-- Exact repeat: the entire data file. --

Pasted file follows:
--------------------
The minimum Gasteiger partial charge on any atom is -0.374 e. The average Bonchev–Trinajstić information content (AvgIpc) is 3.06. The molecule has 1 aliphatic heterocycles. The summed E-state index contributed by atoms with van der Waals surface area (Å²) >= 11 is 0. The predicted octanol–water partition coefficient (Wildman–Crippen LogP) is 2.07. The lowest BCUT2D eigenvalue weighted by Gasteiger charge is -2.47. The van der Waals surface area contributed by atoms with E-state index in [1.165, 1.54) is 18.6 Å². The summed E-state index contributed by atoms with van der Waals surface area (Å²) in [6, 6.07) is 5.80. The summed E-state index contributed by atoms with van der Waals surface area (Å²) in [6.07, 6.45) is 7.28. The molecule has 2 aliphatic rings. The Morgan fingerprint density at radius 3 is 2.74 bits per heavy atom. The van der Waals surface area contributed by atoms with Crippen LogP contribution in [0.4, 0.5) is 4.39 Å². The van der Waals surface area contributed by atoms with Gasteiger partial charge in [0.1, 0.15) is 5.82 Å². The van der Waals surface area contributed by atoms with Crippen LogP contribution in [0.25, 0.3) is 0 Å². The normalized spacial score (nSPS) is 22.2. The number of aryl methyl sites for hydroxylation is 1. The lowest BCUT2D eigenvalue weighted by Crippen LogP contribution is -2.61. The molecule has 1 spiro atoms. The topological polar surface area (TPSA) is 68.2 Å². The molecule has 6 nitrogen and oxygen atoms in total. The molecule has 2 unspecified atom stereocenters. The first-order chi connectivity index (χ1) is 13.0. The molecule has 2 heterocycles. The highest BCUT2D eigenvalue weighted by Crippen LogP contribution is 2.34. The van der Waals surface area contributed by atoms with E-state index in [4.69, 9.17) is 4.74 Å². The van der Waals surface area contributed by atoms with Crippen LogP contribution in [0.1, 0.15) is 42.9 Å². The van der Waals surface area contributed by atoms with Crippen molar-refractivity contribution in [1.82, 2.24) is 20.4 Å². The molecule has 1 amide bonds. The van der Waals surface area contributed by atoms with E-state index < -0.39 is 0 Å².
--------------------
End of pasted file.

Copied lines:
The minimum Gasteiger partial charge on any atom is -0.374 e. The average Bonchev–Trinajstić information content (AvgIpc) is 3.06. The molecule has 1 aliphatic heterocycles. The summed E-state index contributed by atoms with van der Waals surface area (Å²) >= 11 is 0. The predicted octanol–water partition coefficient (Wildman–Crippen LogP) is 2.07. The lowest BCUT2D eigenvalue weighted by Gasteiger charge is -2.47. The van der Waals surface area contributed by atoms with E-state index in [1.165, 1.54) is 18.6 Å². The summed E-state index contributed by atoms with van der Waals surface area (Å²) in [6, 6.07) is 5.80. The summed E-state index contributed by atoms with van der Waals surface area (Å²) in [6.07, 6.45) is 7.28. The molecule has 2 aliphatic rings. The Morgan fingerprint density at radius 3 is 2.74 bits per heavy atom. The van der Waals surface area contributed by atoms with Crippen LogP contribution in [0.4, 0.5) is 4.39 Å². The van der Waals surface area contributed by atoms with Gasteiger partial charge in [0.1, 0.15) is 5.82 Å². The van der Waals surface area contributed by atoms with Crippen LogP contribution in [0.25, 0.3) is 0 Å². The normalized spacial score (nSPS) is 22.2. The number of aryl methyl sites for hydroxylation is 1. The lowest BCUT2D eigenvalue weighted by Crippen LogP contribution is -2.61. The molecule has 1 spiro atoms. The topological polar surface area (TPSA) is 68.2 Å². The molecule has 6 nitrogen and oxygen atoms in total. The molecule has 2 unspecified atom stereocenters. The first-order chi connectivity index (χ1) is 13.0. The molecule has 2 heterocycles. The highest BCUT2D eigenvalue weighted by Crippen LogP contribution is 2.34. The van der Waals surface area contributed by atoms with E-state index in [4.69, 9.17) is 4.74 Å². The van der Waals surface area contributed by atoms with Crippen LogP contribution in [0.1, 0.15) is 42.9 Å². The van der Waals surface area contributed by atoms with Crippen molar-refractivity contribution in [1.82, 2.24) is 20.4 Å². The molecule has 1 amide bonds. The van der Waals surface area contributed by atoms with E-state index < -0.39 is 0 Å².